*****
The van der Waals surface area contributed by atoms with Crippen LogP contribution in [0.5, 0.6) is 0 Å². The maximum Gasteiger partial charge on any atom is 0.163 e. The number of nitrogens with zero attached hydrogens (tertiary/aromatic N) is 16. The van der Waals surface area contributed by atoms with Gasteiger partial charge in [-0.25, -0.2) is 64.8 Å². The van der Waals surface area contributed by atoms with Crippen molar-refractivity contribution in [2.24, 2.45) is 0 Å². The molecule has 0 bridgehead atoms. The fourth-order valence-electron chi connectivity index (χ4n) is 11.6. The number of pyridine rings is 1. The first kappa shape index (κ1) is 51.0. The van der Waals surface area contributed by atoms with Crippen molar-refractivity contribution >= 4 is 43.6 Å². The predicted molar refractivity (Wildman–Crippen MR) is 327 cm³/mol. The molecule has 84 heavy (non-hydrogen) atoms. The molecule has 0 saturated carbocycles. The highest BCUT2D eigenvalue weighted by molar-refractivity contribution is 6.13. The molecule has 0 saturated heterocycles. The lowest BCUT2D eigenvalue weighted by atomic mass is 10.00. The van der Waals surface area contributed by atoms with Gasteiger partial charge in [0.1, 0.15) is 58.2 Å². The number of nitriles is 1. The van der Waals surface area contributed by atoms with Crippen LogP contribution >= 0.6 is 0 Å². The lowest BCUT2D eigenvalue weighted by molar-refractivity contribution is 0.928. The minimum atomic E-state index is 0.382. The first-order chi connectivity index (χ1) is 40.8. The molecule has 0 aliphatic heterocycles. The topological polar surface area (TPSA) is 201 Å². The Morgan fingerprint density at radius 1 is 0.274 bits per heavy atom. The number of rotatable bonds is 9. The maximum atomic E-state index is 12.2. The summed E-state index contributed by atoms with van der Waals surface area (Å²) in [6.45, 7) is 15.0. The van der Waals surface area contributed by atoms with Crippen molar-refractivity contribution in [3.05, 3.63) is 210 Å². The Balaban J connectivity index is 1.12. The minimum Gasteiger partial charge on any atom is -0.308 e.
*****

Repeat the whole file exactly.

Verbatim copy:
The van der Waals surface area contributed by atoms with Crippen LogP contribution in [0.5, 0.6) is 0 Å². The maximum Gasteiger partial charge on any atom is 0.163 e. The number of nitrogens with zero attached hydrogens (tertiary/aromatic N) is 16. The van der Waals surface area contributed by atoms with Gasteiger partial charge in [-0.25, -0.2) is 64.8 Å². The van der Waals surface area contributed by atoms with Crippen molar-refractivity contribution in [2.24, 2.45) is 0 Å². The molecule has 0 bridgehead atoms. The fourth-order valence-electron chi connectivity index (χ4n) is 11.6. The number of pyridine rings is 1. The first kappa shape index (κ1) is 51.0. The van der Waals surface area contributed by atoms with Crippen molar-refractivity contribution >= 4 is 43.6 Å². The predicted molar refractivity (Wildman–Crippen MR) is 327 cm³/mol. The molecule has 84 heavy (non-hydrogen) atoms. The molecule has 0 saturated carbocycles. The highest BCUT2D eigenvalue weighted by molar-refractivity contribution is 6.13. The molecule has 0 saturated heterocycles. The lowest BCUT2D eigenvalue weighted by atomic mass is 10.00. The van der Waals surface area contributed by atoms with Gasteiger partial charge in [0.1, 0.15) is 58.2 Å². The number of nitriles is 1. The van der Waals surface area contributed by atoms with Crippen LogP contribution >= 0.6 is 0 Å². The lowest BCUT2D eigenvalue weighted by molar-refractivity contribution is 0.928. The minimum atomic E-state index is 0.382. The first-order chi connectivity index (χ1) is 40.8. The molecule has 0 aliphatic heterocycles. The topological polar surface area (TPSA) is 201 Å². The Morgan fingerprint density at radius 1 is 0.274 bits per heavy atom. The number of rotatable bonds is 9. The maximum atomic E-state index is 12.2. The summed E-state index contributed by atoms with van der Waals surface area (Å²) in [6.45, 7) is 15.0. The van der Waals surface area contributed by atoms with Crippen molar-refractivity contribution in [3.05, 3.63) is 210 Å². The Balaban J connectivity index is 1.12. The minimum Gasteiger partial charge on any atom is -0.308 e.